High Court Curbs Affirmative
Two landmark rulings roll back minority hiring and school desegregation
WASHINGTON AND BOSTON
IN the most significant ruling on affirmative action programs in 15 years, the US Supreme Court yesterday significantly tightened the standards for federal programs that give preferential treatment to minorities.Skip to next paragraph
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Federal affirmative action efforts - such as rules that give minority contractors an advantage when competing for government contracts - will now be held to the same "strict scrutiny" that state-initiated programs must undergo. That means race- and gender-based preferences will be legal only if they address identifiable past discrimination.
Similarly, the court indicated a fundamental shift in the way it views school desegregation efforts. Court-ordered school integration plans don't have to be maintained until student test scores reach national norms, the justices ruled. Instead, the achievements of minority students should be considered only insofar as they relate to past segregation.
Taken together, the rulings seem to indicate a shift to the right on some of America's most fundamental social questions. But because the votes were so close and complicated, the court's future path is not entirely clear.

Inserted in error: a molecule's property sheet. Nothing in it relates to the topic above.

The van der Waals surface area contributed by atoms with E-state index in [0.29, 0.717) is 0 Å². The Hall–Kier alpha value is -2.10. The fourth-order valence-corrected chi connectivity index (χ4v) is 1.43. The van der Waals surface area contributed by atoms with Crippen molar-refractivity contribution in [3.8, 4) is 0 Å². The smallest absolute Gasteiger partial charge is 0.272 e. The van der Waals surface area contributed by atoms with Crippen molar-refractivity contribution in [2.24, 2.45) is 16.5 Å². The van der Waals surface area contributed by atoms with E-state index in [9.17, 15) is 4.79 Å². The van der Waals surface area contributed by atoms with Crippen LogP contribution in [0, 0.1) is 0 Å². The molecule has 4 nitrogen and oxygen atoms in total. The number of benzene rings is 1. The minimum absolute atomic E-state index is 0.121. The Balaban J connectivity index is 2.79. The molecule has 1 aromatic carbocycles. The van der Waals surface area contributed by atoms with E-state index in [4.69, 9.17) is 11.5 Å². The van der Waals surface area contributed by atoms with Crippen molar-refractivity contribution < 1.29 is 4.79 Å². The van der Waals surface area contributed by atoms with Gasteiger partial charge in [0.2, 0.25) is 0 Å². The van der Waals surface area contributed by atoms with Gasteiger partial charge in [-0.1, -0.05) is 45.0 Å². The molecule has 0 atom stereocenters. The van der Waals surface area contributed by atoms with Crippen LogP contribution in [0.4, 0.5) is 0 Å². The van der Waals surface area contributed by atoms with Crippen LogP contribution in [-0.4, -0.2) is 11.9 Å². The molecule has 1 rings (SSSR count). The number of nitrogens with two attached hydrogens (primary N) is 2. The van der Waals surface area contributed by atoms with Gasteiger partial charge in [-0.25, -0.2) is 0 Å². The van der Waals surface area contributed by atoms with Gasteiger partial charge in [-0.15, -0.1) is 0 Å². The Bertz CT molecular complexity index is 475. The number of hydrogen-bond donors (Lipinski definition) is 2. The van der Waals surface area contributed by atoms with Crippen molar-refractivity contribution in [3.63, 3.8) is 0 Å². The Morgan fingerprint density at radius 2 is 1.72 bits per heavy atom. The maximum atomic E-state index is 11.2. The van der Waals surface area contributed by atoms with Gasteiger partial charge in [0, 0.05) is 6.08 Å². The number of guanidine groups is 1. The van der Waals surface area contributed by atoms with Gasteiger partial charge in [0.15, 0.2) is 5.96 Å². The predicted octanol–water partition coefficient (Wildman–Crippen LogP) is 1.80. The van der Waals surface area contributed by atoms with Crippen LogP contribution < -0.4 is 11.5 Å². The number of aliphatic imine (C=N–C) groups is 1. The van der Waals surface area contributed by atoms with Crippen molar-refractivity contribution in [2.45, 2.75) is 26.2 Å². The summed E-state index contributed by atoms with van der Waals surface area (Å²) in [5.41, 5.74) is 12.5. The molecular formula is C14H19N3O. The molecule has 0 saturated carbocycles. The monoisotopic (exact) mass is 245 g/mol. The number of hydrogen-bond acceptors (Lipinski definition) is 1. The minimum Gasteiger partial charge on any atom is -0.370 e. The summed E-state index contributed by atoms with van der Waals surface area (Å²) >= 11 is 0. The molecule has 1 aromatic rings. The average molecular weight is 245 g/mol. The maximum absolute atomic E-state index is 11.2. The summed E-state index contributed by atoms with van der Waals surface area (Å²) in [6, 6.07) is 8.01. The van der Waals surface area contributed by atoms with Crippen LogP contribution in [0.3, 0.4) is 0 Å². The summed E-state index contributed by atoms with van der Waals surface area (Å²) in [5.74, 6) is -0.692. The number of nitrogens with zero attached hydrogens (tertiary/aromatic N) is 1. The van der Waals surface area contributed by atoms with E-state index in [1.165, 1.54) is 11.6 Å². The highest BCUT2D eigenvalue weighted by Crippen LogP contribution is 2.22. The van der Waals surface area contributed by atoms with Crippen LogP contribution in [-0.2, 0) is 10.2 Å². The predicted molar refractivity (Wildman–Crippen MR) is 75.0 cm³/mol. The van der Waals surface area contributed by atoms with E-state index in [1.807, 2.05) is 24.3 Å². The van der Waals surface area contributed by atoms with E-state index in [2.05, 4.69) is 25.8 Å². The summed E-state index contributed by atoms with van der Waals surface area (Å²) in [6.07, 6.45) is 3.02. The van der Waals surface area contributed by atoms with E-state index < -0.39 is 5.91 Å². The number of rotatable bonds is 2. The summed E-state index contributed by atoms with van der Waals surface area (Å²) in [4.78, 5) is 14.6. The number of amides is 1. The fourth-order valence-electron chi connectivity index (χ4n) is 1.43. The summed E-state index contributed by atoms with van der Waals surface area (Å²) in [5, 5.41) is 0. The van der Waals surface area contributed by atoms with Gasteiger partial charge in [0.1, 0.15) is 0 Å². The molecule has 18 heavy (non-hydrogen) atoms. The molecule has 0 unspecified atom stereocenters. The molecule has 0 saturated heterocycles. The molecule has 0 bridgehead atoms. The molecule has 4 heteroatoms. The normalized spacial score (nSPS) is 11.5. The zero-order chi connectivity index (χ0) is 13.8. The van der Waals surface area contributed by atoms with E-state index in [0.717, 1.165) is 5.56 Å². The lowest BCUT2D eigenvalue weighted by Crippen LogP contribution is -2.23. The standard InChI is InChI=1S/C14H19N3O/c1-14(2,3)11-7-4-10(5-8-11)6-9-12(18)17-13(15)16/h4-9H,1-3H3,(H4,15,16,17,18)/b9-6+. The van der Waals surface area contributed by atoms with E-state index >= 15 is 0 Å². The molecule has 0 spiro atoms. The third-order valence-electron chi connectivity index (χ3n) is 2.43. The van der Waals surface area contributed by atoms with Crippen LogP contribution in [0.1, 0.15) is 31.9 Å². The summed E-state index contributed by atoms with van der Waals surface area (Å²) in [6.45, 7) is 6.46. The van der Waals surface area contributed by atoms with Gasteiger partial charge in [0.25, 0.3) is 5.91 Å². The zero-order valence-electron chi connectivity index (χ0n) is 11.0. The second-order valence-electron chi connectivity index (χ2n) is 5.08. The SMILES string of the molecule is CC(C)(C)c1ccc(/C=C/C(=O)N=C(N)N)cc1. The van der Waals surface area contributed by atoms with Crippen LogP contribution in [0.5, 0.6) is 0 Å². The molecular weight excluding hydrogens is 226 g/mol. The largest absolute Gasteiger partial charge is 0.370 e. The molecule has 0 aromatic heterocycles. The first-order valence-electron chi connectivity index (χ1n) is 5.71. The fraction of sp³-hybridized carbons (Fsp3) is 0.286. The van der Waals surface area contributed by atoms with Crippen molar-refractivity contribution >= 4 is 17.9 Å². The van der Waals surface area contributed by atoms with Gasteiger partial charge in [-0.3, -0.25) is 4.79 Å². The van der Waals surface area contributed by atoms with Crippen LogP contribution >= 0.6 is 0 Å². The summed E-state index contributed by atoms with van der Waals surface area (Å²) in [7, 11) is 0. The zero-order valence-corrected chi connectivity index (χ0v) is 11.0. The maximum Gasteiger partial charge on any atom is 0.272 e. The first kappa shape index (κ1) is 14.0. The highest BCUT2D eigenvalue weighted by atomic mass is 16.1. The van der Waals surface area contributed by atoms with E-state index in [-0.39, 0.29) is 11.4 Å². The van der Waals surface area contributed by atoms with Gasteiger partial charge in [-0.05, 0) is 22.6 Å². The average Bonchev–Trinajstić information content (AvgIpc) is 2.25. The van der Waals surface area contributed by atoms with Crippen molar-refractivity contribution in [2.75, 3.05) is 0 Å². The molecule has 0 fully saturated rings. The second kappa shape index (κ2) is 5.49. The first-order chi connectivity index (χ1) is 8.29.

"They are both conservative decisions," says Georgetown law professor Mark Tushnet. "As a general matter, the court is now poised to decide whether it will adhere to its general understanding on race and justice of the last 25 years, or whether it will depart from them."
To a certain extent, the Supreme Court is returning to the past with its affirmative action ruling. Its complex 5-to-4 decision appears to mean that the legal status of federal affirmative action is now similar to what it was in 1980, when the Supreme Court loosened federal racial, ethnic, and gender preference rules in its key Fullilove v. Klutznick decision.
The important decision also comes at a time when affirmative-action efforts are facing increasing scrutiny both from Republican leaders in Congress and from the Clinton administration. GOP leaders are urging elimination of many preference efforts. The White House defends most of them, but says changes or updating maybe be needed in some.
"This really is the other shoe dropping on affirmative action," says Mr. Tushnet. "It looks as if these programs will have to be rethought from the ground up."
Justices declined to strike down federal affirmative action programs outright. Instead, they sent a Colorado case back to federal appeals court for further study on whether such programs illegally discriminate against whites in their efforts to give minorities a boost.
"Federal racial classifications, like those of a state, must serve a compelling governmental interest and must be narrowly tailored to further that interest," Justice Sandra Day O'Connor wrote for the court.
But analysts felt that the ruling could deliver a staggering blow to many federal preference programs as they now stand. In particular, efforts which steer some $10 billion a year in government contracts to minority and female-owned firms may now have to be eliminated or completely rethought.
The case in question, known as "Adarand," involved federal contracts for highway construction in the San Juan National Forest in southern Colorado.